He might be the only MP to have accidentally posted a screenshot of emails about ‘GE2019’ on Instagram, but Damian Hinds is far from the only one spending their summer planning to fight in a poll later this year. All the parties are gearing up for a campaign. We’ve even had glimpses of how Boris Johnson would fight such an election, with today’s ComRes poll for the Telegraph suggesting that 44 per cent of voters would back Boris Johnson if he suspended parliament to get Brexit done. There are quibbles about the way the questions were asked in this poll, but it’s an important one because it chimes with the thinking in Downing Street about how to win a 2019 snap poll. Johnson will pitch himself as the man of the people fighting a recalcitrant parliament that’s actively blocking Brexit.
This causes a number of problems for many MPs, not least those most openly opposed to Britain leaving. They’ll have to work out how to counter what is consistently a low public esteem of MPs. Most parliamentarians already know from public meetings they’ve held in their seats that some voters are apoplectic at the delay in getting Britain out of the European Union. Many say they haven’t seen people this angry since the expenses scandal a decade ago. With Theresa May gone, there is now just one focus for blame: the MPs.
Those with the toughest dilemma are the ones who’ve spoken out against the ‘chaos’ of a no-deal exit but somehow found themselves in the government all the same. The so-called ‘Gaukeward squad’ of Brexit-sceptic Tories spans the backbenches and cabinet, and they’re holding meetings to try to work out what to do. So far, the members of the government have had a predictably tough ride, with Amber Rudd the latest to soften her warnings on what might happen in a no-deal scenario. She insisted to ITV News that she wasn’t a ‘sellout’ after saying that it was merely ‘very difficult to tell’ what would happen to the economy if Britain left without a deal.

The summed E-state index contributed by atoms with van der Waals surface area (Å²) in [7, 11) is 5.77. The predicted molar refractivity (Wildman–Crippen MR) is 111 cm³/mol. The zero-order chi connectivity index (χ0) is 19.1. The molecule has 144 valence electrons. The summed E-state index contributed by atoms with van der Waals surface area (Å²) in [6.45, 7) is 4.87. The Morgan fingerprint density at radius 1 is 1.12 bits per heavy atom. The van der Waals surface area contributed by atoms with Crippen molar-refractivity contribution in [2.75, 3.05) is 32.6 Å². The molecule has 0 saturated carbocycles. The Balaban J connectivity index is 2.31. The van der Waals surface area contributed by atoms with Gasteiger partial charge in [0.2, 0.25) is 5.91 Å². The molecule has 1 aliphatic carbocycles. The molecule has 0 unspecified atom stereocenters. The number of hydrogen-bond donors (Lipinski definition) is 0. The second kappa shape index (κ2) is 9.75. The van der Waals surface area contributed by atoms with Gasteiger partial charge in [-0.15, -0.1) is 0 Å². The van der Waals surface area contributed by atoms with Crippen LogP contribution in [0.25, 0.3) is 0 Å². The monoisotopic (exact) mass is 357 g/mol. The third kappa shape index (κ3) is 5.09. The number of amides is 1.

Far more difficult a question for the Gaukeward MPs to answer is how would they campaign in a general election? It might be that a Brexit-themed fight suits Boris Johnson, but it won’t suit everyone in his divided party, and many will find it difficult to stand on the manifesto that the Conservatives publish. Some might quit parliament rather than fight again, but others are discussing the possibility of a modern ‘coupon election’, which would give them more freedom to do as they please. How this would work in practice – the 1918 Coalition Coupon was about continuing the wartime coalition government, and those who didn’t receive a Coupon endorsing them were painted as unpatriotic or anti-war – isn’t clear, not least because pro-Brexit MPs from across the House may benefit more than their Remain colleagues. Either way, the battle of the autumn will be over who is most on the side of the British people, and that’s going to be very awkward for the Gaukewards.